The Great Comedians: Lou Costello
When people ask me, as a professional entertainer, who my favorite comedian or entertainer of all time is, they’re surprised by my reply: it’s Lou Costello, the chubby half of the classic Abbott & Costello comedy team.
They’re also surprised to hear me say I’m not talking about Costello as he appeared in the team’s films — but the Costello I watch (and study) on DVDs of the team’s filmed Abbott & Costello Show, a nutty situation comedy that inspired Jerry Seinfeld to create his show. And, especially, the Lou Costello as seen on DVDs in the old Colgate Comedy Hour shows where he and his parter performed live, a zillion things went wrong, and you wondered how Costello could keep the pace up without having a heart attack.
In fact, he died at age 52 of heart disease in 1959. But for students of comedy and aspiring comedians, he left a body of work that can still be studied and enjoyed.
Here’s one of the classic routines the team performed in burlesque, filmed and adapted for their TV show (so they could copyright and own it) — and one where Costello shines.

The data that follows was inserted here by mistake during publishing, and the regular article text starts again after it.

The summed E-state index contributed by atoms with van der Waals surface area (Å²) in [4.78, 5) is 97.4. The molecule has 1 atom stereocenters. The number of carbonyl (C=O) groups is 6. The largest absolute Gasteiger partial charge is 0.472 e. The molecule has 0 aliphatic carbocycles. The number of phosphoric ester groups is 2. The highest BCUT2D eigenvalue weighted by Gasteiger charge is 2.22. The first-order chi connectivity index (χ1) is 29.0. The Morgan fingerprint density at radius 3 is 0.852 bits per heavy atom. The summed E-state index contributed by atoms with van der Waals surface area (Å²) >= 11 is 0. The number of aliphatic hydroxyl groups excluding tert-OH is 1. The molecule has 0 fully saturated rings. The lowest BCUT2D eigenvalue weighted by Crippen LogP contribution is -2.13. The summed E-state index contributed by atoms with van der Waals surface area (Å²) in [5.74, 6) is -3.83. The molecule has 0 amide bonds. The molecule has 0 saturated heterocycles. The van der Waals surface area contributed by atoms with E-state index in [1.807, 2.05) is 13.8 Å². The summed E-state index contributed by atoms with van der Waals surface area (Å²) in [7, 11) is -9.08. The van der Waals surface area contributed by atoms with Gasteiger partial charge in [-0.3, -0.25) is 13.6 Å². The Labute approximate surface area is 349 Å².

If you’re a young reader who is studying comedy and never really seen him, note here:
(1) His timing on his key lines.
(2) How he reacts to everything going on around him.
(3) His glances and comments to the audience and his enormous likability.
(4) The appearance of his partner Abbott (with the mustache) and, at the end, the appearance of the most unloved of the Three Stooges’ “Curley replacements,” Joe Besser as “Stinky,” an obnoxious brat (played by a grown man in ridiculous early 20th century kids clothing). Besser’s creation of the bratty kid is a classic.
This show comes from the collection noted below of remastered half hour Abbott & Costello Shows from the first of its two seasons.